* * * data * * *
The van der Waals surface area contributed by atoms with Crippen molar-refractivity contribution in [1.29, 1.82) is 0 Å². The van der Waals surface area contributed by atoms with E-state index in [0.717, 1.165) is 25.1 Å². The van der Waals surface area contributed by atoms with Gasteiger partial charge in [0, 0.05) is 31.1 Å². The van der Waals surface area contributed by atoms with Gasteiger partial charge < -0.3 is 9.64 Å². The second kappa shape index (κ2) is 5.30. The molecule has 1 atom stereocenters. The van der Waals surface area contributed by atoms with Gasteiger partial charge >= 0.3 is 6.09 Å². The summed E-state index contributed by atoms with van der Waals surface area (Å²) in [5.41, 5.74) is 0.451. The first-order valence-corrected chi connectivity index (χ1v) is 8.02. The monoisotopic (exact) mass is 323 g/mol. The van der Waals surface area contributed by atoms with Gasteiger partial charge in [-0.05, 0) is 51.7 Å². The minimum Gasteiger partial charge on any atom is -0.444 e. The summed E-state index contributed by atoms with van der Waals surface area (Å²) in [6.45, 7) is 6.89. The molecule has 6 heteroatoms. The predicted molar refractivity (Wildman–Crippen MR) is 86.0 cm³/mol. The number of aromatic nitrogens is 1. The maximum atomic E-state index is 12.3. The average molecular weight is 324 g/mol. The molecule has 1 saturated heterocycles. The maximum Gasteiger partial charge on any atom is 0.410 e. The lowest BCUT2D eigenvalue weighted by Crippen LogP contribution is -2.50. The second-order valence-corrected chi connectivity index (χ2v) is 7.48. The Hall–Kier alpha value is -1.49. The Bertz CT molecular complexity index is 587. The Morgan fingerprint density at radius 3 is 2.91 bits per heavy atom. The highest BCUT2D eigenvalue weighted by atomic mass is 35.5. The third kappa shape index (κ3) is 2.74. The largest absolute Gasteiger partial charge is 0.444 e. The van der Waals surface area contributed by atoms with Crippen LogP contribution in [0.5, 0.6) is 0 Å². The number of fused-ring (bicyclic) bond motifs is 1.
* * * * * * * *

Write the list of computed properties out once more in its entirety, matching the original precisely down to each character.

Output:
The van der Waals surface area contributed by atoms with Crippen molar-refractivity contribution in [1.29, 1.82) is 0 Å². The van der Waals surface area contributed by atoms with E-state index in [0.717, 1.165) is 25.1 Å². The van der Waals surface area contributed by atoms with Gasteiger partial charge in [0, 0.05) is 31.1 Å². The van der Waals surface area contributed by atoms with Gasteiger partial charge < -0.3 is 9.64 Å². The second kappa shape index (κ2) is 5.30. The molecule has 1 atom stereocenters. The van der Waals surface area contributed by atoms with Gasteiger partial charge >= 0.3 is 6.09 Å². The summed E-state index contributed by atoms with van der Waals surface area (Å²) in [5.41, 5.74) is 0.451. The first-order valence-corrected chi connectivity index (χ1v) is 8.02. The monoisotopic (exact) mass is 323 g/mol. The van der Waals surface area contributed by atoms with Gasteiger partial charge in [-0.05, 0) is 51.7 Å². The minimum Gasteiger partial charge on any atom is -0.444 e. The summed E-state index contributed by atoms with van der Waals surface area (Å²) in [6.45, 7) is 6.89. The molecule has 6 heteroatoms. The predicted molar refractivity (Wildman–Crippen MR) is 86.0 cm³/mol. The number of aromatic nitrogens is 1. The maximum atomic E-state index is 12.3. The average molecular weight is 324 g/mol. The molecule has 1 saturated heterocycles. The maximum Gasteiger partial charge on any atom is 0.410 e. The lowest BCUT2D eigenvalue weighted by Crippen LogP contribution is -2.50. The second-order valence-corrected chi connectivity index (χ2v) is 7.48. The Hall–Kier alpha value is -1.49. The Bertz CT molecular complexity index is 587. The Morgan fingerprint density at radius 3 is 2.91 bits per heavy atom. The highest BCUT2D eigenvalue weighted by atomic mass is 35.5. The third kappa shape index (κ3) is 2.74. The largest absolute Gasteiger partial charge is 0.444 e. The van der Waals surface area contributed by atoms with Crippen LogP contribution in [0.5, 0.6) is 0 Å². The number of fused-ring (bicyclic) bond motifs is 1.